In the Garden:
The blooms of white butterfly ginger fill the air in late summer and fall, and make great indoor cut flowers that fill a room with their heavenly scent.
Gardening Heroes and Mentors
Who in your past has made the most significant, lasting impression on you as a gardener? Whose advice, experience, example, wisdom, or encouragement has inspired, informed, and basically made you the gardener you are today? Maybe it was someone you knew or even someone whose life or writings have been especially meaningful.
We all have people in our past, including family members, personal friends and acquaintances, or horticultural legends, to whom we owe much of our skills, knowledge and love of gardening. There are surely many grandparents and parents on most of our lists. My mother was a gardener and was especially fond of vegetable gardening. She was the first person to get me out in the garden, and growing things for the table was an annual part of life at our house.
A high school teacher, Mr. Wilke, had a garden that bordered on "farm sized," occupying a large part of his city lot. His large compost bins were filled to the brim with leaves and manure he brought in from rural areas. He is still going strong, growing a wide variety of produce and experimenting with new plants and cultural practices.
In college my major professor, Dr. Storey, added science to my love for growing things. He was committed to teaching us to think and always answered my questions with another question. It was frustrating at the time, but he knew that understanding the how and why of soil and plants, not just a bunch of correct answers, was a key to training future horticulturists. I wanted quick and simple answers to my questions. He pointed me in the direction of understanding how things work in the natural world. I am grateful for the fact that he trained us to think scientifically and to use what we knew to answer questions that we had never considered before.
There have been many gardeners and commercial growers who taught and inspired me. As a young Extension agent I benefited from the experience of Mr. Alden Colston, a 90+ year old gardener in a local community garden. He arrived every day with his attending nurse and his potbellied pig -- no kidding! The other older gardeners used to fuss about the pig wandering about and give him a hard time about his "gardening hat," which was actually a soft wicker plant sleeve into which one would set a houseplant's container. It looked like a lampshade on his head! But he didn't care. He said at his age it didn't matter what folks thought -- but I think he actually enjoyed stirring things up! Mr. Colston used to do all his soil preparation in the fall so that in the spring, when it was typically very rainy for days on end, his garden would already be prepped and ready to plant. He'd say, "You can always add water, but you can't take it away!"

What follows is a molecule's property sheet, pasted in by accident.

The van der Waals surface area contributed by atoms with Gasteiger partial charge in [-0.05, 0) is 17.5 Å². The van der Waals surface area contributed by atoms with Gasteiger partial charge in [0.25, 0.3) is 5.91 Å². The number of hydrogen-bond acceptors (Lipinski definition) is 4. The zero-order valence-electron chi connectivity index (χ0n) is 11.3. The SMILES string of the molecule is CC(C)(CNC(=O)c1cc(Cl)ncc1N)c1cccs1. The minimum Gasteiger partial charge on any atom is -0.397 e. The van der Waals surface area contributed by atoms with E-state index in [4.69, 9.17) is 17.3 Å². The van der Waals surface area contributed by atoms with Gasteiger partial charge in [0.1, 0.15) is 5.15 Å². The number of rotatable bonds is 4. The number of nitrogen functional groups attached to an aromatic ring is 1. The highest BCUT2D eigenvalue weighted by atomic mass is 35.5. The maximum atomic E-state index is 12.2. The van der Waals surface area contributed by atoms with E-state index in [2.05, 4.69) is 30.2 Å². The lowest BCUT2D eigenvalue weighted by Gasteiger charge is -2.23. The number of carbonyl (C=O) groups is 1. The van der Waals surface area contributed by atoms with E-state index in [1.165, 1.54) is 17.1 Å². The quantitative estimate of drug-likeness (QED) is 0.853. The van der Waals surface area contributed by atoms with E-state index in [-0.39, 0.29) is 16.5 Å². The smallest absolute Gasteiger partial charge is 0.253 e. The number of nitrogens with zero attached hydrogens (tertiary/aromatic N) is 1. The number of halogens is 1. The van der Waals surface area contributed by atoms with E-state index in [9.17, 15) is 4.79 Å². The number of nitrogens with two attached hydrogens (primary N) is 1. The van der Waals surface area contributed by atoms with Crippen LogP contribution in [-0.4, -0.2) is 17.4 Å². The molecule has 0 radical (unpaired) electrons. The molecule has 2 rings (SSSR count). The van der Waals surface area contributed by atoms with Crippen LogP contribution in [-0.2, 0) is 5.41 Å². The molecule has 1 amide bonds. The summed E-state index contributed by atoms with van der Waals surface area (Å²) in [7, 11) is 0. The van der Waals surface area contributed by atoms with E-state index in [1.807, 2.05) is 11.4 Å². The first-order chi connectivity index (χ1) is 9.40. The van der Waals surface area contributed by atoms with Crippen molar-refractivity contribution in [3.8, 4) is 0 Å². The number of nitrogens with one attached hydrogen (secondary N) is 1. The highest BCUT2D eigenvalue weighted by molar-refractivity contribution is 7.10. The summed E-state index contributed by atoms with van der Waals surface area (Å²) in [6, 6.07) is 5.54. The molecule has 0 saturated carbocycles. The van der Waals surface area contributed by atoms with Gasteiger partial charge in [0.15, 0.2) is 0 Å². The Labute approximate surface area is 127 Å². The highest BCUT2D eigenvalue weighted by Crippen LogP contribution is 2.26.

Greg Grant and William Welch, garden authors and personal friends, are also on the list. Greg is a walking encyclopedia and 24/7 student of all things involving plants. His insatiable curiosity and love of learning is infectious. His sense of humor is classic. If it grows in a vegetable or flower garden, or lives in the wilds of East Texas, he has grown it and knows it firsthand. If I live a hundred years I aspire to know half of what he knows about heirloom and southeastern native plants. Dr. Welch's expansive knowledge and experience of southern perennials and old roses and his gentlemanly style and humor are an inspiration. I've learned more from him about ornamentals than anyone else I know.
Putting names of my horticultural mentors and heroes to print means that there are dozens of folks who go unnamed due to space limitations. Perhaps I'll return to the topic in the future to add to the list of these amazing plant people.
I must add some names of people who I never knew but wish I had. Gardening explorers, experimenters, and practical scientists such as Luther Burbank, Liberty Hyde Bailey, and George Washington Carver are at the top of the list. The accomplishments of these prolific individuals could not be adequately covered if I devoted an entire column to each of them.
Perhaps my greatest horticultural hero is George Washington Carver. Despite the challenges he had to overcome, the breadth and depth of his accomplishments and contributions to horticulture and agriculture put him in a league of his own. This unique man was a botanical artist, horticulturist, innovative educator, chemist, and inventor. His curiosity and tireless inquisitiveness combined with a dedication to the betterment of the common man led to discoveries and developments that changed the life of poor southern farmers like no other individual. Never satisfied with good enough, he pressed on discovering over 300 uses for the simple peanut and 100 uses for the sweet potato! I aspire to possess a fraction of his innovative, creative, and insatiable desire to learn and teach others about the amazing world of plants.
This man did so much with so little for so many. To put it in his own words, "The primary idea in all of my work was to help the farmer and fill the poor man's empty dinner pail. My idea is to help the 'man farthest down,' this is why I have made every process just as simply as I could to put it within his reach."
So who are your gardening mentors and heroes? Share some stories of the people who have made a lasting positive impression on you!
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